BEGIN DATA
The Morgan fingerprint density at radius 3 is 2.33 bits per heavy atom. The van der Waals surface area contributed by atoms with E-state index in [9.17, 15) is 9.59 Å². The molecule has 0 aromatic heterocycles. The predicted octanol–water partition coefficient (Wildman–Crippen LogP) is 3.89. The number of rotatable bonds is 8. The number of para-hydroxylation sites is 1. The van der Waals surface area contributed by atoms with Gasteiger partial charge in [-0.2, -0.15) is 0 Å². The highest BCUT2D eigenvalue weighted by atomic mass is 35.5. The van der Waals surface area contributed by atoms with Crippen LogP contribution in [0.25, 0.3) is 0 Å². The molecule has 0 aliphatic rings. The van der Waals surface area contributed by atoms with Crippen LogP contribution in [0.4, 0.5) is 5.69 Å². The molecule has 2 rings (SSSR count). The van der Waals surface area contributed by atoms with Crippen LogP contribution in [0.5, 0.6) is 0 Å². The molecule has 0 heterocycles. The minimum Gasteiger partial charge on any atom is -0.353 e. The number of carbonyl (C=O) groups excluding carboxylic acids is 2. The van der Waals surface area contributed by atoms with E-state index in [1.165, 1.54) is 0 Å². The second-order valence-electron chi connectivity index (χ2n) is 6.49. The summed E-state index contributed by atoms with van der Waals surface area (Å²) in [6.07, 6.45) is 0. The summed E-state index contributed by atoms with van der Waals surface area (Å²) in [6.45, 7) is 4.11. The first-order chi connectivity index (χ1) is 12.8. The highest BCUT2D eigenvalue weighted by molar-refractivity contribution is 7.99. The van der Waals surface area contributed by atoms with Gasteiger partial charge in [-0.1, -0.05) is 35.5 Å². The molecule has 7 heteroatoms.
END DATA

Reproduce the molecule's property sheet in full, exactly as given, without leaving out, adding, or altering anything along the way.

The Morgan fingerprint density at radius 3 is 2.33 bits per heavy atom. The van der Waals surface area contributed by atoms with E-state index in [9.17, 15) is 9.59 Å². The molecule has 0 aromatic heterocycles. The predicted octanol–water partition coefficient (Wildman–Crippen LogP) is 3.89. The number of rotatable bonds is 8. The number of para-hydroxylation sites is 1. The van der Waals surface area contributed by atoms with Gasteiger partial charge in [-0.2, -0.15) is 0 Å². The highest BCUT2D eigenvalue weighted by atomic mass is 35.5. The van der Waals surface area contributed by atoms with Crippen LogP contribution in [0.25, 0.3) is 0 Å². The molecule has 0 aliphatic rings. The van der Waals surface area contributed by atoms with Crippen LogP contribution in [0.4, 0.5) is 5.69 Å². The molecule has 2 rings (SSSR count). The van der Waals surface area contributed by atoms with Crippen LogP contribution in [0.5, 0.6) is 0 Å². The molecule has 0 heterocycles. The minimum Gasteiger partial charge on any atom is -0.353 e. The number of carbonyl (C=O) groups excluding carboxylic acids is 2. The van der Waals surface area contributed by atoms with E-state index in [1.165, 1.54) is 0 Å². The second-order valence-electron chi connectivity index (χ2n) is 6.49. The summed E-state index contributed by atoms with van der Waals surface area (Å²) in [6.07, 6.45) is 0. The summed E-state index contributed by atoms with van der Waals surface area (Å²) in [6.45, 7) is 4.11. The first-order chi connectivity index (χ1) is 12.8. The highest BCUT2D eigenvalue weighted by molar-refractivity contribution is 7.99. The van der Waals surface area contributed by atoms with Gasteiger partial charge in [-0.1, -0.05) is 35.5 Å². The molecule has 7 heteroatoms.